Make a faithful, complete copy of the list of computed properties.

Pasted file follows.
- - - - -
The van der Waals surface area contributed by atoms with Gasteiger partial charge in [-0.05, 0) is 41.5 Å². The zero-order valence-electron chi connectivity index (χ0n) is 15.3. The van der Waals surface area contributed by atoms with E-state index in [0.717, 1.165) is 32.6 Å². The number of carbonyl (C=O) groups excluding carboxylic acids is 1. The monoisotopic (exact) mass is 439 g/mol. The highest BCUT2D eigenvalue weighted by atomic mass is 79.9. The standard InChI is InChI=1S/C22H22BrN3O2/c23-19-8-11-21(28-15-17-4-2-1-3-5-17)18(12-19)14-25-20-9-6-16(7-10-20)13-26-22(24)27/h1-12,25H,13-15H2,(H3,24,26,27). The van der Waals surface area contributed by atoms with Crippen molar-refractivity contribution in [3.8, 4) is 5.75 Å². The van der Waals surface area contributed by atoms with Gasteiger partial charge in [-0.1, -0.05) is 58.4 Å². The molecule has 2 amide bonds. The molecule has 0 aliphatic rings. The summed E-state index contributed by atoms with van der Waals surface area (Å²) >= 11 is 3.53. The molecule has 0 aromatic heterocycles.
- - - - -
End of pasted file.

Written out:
The van der Waals surface area contributed by atoms with Gasteiger partial charge in [-0.05, 0) is 41.5 Å². The zero-order valence-electron chi connectivity index (χ0n) is 15.3. The van der Waals surface area contributed by atoms with E-state index in [0.717, 1.165) is 32.6 Å². The number of carbonyl (C=O) groups excluding carboxylic acids is 1. The monoisotopic (exact) mass is 439 g/mol. The highest BCUT2D eigenvalue weighted by atomic mass is 79.9. The standard InChI is InChI=1S/C22H22BrN3O2/c23-19-8-11-21(28-15-17-4-2-1-3-5-17)18(12-19)14-25-20-9-6-16(7-10-20)13-26-22(24)27/h1-12,25H,13-15H2,(H3,24,26,27). The van der Waals surface area contributed by atoms with Crippen molar-refractivity contribution in [3.8, 4) is 5.75 Å². The van der Waals surface area contributed by atoms with Gasteiger partial charge in [-0.1, -0.05) is 58.4 Å². The molecule has 2 amide bonds. The molecule has 0 aliphatic rings. The summed E-state index contributed by atoms with van der Waals surface area (Å²) >= 11 is 3.53. The molecule has 0 aromatic heterocycles.